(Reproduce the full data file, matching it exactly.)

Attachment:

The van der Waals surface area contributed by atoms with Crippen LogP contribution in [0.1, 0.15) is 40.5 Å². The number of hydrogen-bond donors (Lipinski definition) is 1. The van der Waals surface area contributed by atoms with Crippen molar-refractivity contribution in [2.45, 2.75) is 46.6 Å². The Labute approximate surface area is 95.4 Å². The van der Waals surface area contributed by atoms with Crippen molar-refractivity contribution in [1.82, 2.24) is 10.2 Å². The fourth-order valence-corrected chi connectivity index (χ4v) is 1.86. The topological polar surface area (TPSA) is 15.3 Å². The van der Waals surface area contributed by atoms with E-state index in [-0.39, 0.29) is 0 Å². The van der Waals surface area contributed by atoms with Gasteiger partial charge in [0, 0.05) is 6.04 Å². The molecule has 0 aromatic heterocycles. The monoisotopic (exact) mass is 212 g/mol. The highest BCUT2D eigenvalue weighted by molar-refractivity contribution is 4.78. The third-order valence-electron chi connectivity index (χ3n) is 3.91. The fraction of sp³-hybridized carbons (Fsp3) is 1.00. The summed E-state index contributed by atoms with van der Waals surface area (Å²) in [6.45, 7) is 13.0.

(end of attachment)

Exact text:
The van der Waals surface area contributed by atoms with Crippen LogP contribution in [0.1, 0.15) is 40.5 Å². The number of hydrogen-bond donors (Lipinski definition) is 1. The van der Waals surface area contributed by atoms with Crippen molar-refractivity contribution in [2.45, 2.75) is 46.6 Å². The Labute approximate surface area is 95.4 Å². The van der Waals surface area contributed by atoms with Crippen molar-refractivity contribution in [1.82, 2.24) is 10.2 Å². The fourth-order valence-corrected chi connectivity index (χ4v) is 1.86. The topological polar surface area (TPSA) is 15.3 Å². The van der Waals surface area contributed by atoms with E-state index in [-0.39, 0.29) is 0 Å². The van der Waals surface area contributed by atoms with Gasteiger partial charge in [0, 0.05) is 6.04 Å². The molecule has 0 aromatic heterocycles. The monoisotopic (exact) mass is 212 g/mol. The highest BCUT2D eigenvalue weighted by molar-refractivity contribution is 4.78. The third-order valence-electron chi connectivity index (χ3n) is 3.91. The fraction of sp³-hybridized carbons (Fsp3) is 1.00. The summed E-state index contributed by atoms with van der Waals surface area (Å²) in [6.45, 7) is 13.0.